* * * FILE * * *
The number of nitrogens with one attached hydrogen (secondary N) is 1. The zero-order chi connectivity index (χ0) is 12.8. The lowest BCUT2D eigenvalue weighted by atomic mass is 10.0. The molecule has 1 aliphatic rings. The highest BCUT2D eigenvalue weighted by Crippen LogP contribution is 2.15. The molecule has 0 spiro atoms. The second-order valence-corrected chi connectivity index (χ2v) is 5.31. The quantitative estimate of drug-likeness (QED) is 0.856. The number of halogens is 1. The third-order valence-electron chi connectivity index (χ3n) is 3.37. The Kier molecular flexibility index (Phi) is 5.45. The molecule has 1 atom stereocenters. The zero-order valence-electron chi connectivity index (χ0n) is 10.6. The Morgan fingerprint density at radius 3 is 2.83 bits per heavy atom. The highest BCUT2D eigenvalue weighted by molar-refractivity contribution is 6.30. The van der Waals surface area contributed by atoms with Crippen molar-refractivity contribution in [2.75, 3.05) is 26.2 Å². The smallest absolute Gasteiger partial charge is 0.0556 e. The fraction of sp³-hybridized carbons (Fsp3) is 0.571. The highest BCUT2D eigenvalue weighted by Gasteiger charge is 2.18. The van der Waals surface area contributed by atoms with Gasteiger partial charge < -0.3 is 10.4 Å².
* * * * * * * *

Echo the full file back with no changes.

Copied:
The number of nitrogens with one attached hydrogen (secondary N) is 1. The zero-order chi connectivity index (χ0) is 12.8. The lowest BCUT2D eigenvalue weighted by atomic mass is 10.0. The molecule has 1 aliphatic rings. The highest BCUT2D eigenvalue weighted by Crippen LogP contribution is 2.15. The molecule has 0 spiro atoms. The second-order valence-corrected chi connectivity index (χ2v) is 5.31. The quantitative estimate of drug-likeness (QED) is 0.856. The number of halogens is 1. The third-order valence-electron chi connectivity index (χ3n) is 3.37. The Kier molecular flexibility index (Phi) is 5.45. The molecule has 1 atom stereocenters. The zero-order valence-electron chi connectivity index (χ0n) is 10.6. The Morgan fingerprint density at radius 3 is 2.83 bits per heavy atom. The highest BCUT2D eigenvalue weighted by molar-refractivity contribution is 6.30. The van der Waals surface area contributed by atoms with Crippen molar-refractivity contribution in [2.75, 3.05) is 26.2 Å². The smallest absolute Gasteiger partial charge is 0.0556 e. The fraction of sp³-hybridized carbons (Fsp3) is 0.571. The highest BCUT2D eigenvalue weighted by Gasteiger charge is 2.18. The van der Waals surface area contributed by atoms with Gasteiger partial charge < -0.3 is 10.4 Å².